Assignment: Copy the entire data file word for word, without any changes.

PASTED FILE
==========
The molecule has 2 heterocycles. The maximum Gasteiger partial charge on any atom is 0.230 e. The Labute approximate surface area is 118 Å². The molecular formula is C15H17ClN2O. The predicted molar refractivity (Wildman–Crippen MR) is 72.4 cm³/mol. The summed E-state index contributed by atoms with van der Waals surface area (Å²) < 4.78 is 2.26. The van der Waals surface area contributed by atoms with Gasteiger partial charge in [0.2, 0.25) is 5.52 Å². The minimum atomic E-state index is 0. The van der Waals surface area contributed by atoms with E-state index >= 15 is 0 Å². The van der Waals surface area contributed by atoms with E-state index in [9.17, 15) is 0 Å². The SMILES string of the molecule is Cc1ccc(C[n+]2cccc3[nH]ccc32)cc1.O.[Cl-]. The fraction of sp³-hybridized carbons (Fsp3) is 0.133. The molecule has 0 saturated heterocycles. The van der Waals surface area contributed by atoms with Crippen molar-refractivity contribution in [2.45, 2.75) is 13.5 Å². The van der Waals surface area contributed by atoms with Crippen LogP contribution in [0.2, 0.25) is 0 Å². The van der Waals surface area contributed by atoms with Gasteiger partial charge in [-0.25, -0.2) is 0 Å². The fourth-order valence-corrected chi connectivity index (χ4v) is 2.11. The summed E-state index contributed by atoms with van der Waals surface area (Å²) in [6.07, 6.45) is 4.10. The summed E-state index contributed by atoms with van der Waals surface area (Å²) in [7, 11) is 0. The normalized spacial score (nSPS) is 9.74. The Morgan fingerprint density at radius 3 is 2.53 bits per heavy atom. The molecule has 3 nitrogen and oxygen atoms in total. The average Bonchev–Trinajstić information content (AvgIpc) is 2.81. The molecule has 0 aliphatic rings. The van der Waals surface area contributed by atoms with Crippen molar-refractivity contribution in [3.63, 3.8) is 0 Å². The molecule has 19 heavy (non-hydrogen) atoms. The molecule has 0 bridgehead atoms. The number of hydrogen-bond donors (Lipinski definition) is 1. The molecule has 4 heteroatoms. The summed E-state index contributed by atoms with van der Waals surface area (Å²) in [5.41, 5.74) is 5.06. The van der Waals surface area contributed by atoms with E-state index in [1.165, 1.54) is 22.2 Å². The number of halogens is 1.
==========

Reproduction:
The molecule has 2 heterocycles. The maximum Gasteiger partial charge on any atom is 0.230 e. The Labute approximate surface area is 118 Å². The molecular formula is C15H17ClN2O. The predicted molar refractivity (Wildman–Crippen MR) is 72.4 cm³/mol. The summed E-state index contributed by atoms with van der Waals surface area (Å²) < 4.78 is 2.26. The van der Waals surface area contributed by atoms with Gasteiger partial charge in [0.2, 0.25) is 5.52 Å². The minimum atomic E-state index is 0. The van der Waals surface area contributed by atoms with E-state index >= 15 is 0 Å². The van der Waals surface area contributed by atoms with E-state index in [9.17, 15) is 0 Å². The SMILES string of the molecule is Cc1ccc(C[n+]2cccc3[nH]ccc32)cc1.O.[Cl-]. The fraction of sp³-hybridized carbons (Fsp3) is 0.133. The molecule has 0 saturated heterocycles. The van der Waals surface area contributed by atoms with Crippen molar-refractivity contribution in [2.45, 2.75) is 13.5 Å². The van der Waals surface area contributed by atoms with Crippen LogP contribution in [0.2, 0.25) is 0 Å². The van der Waals surface area contributed by atoms with Gasteiger partial charge in [-0.25, -0.2) is 0 Å². The fourth-order valence-corrected chi connectivity index (χ4v) is 2.11. The summed E-state index contributed by atoms with van der Waals surface area (Å²) in [6.07, 6.45) is 4.10. The summed E-state index contributed by atoms with van der Waals surface area (Å²) in [7, 11) is 0. The normalized spacial score (nSPS) is 9.74. The Morgan fingerprint density at radius 3 is 2.53 bits per heavy atom. The molecule has 3 nitrogen and oxygen atoms in total. The average Bonchev–Trinajstić information content (AvgIpc) is 2.81. The molecule has 0 aliphatic rings. The van der Waals surface area contributed by atoms with Crippen molar-refractivity contribution in [3.63, 3.8) is 0 Å². The molecule has 19 heavy (non-hydrogen) atoms. The molecule has 0 bridgehead atoms. The number of hydrogen-bond donors (Lipinski definition) is 1. The molecule has 4 heteroatoms. The summed E-state index contributed by atoms with van der Waals surface area (Å²) in [5.41, 5.74) is 5.06. The van der Waals surface area contributed by atoms with E-state index in [1.165, 1.54) is 22.2 Å². The number of halogens is 1.